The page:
How to Choose the Best Mortgage Lender

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Even if you're skilled in making sound financial decisions for yourself and your household, you may not feel up to task when it's time to choose the best mortgage lender for your new home purchase. Particularly if you're a first-time homebuyer, a search for the right lender may have you scratching your head and wondering where you should even start.


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With the wealth of information available to consumers in this digital age, some online research on reputable websites can be a real help in your search, but don't overlook the value of personal interaction, which can go a long way toward helping you form an opinion — favorable or not — of prospective mortgage lenders.

How to Evaluate Mortgage Lenders

Before you make a final decision on the best mortgage lender to handle your home loan, use a multipronged strategy to evaluate numerous lenders. Ask for referrals from family, friends, and your real estate agent as well as read online reviews.


Choosing a mortgage lender shouldn't solely depend on online interactions, research or reviews. Use a telephone conversation or an in-person meeting to give you an intuitive first impression of lenders. Online research, emails and texts are useful tools, but you can't evaluate a loan officer's tone of voice or inflection through these methods.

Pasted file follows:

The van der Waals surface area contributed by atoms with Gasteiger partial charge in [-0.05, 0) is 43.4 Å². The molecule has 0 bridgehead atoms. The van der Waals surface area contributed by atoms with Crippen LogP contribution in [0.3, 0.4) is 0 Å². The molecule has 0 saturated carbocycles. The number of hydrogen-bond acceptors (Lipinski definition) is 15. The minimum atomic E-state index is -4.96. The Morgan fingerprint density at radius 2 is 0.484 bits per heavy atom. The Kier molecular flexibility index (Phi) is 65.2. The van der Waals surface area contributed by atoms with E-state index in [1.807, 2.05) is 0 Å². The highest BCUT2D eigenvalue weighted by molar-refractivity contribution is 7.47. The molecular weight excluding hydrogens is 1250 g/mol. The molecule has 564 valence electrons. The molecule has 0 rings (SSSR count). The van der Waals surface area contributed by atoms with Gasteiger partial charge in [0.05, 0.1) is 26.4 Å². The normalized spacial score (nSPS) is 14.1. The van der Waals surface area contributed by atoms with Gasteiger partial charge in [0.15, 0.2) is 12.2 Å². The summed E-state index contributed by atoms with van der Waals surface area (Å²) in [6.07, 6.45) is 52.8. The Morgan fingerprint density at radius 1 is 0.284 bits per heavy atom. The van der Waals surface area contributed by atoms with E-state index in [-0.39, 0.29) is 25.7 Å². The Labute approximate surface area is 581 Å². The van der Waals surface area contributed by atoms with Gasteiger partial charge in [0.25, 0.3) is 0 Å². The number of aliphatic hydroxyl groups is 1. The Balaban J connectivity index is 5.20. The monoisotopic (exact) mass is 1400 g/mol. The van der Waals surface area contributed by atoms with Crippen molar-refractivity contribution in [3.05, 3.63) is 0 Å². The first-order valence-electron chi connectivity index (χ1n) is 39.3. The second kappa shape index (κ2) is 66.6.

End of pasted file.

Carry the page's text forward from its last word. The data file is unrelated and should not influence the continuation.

Hearing someone's voice and making eye contact (if you're meeting in person) can help give you a better feel for different lenders when it's time to make initial contact. Go ahead and speak to someone directly early in your lender evaluation process because simply hearing someone's voice may rule in or rule out a prospective candidate. For example, loan officers should certainly be knowledgeable about the loan products they offer and which product(s) are the best fit for you, but they should also be courteous and patient when answering all your questions.


Questions to Ask Mortgage Lenders

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The Federal Trade Commission (FTC) has an online mortgage shopping worksheet that you can download and print. This two-page worksheet includes questions to ask prospective lenders, and it provides space to enter the answers from two lenders. (If you want to evaluate more lenders, you'll just use two worksheets.) For each lender, the worksheet also includes space to compare two different types of mortgages.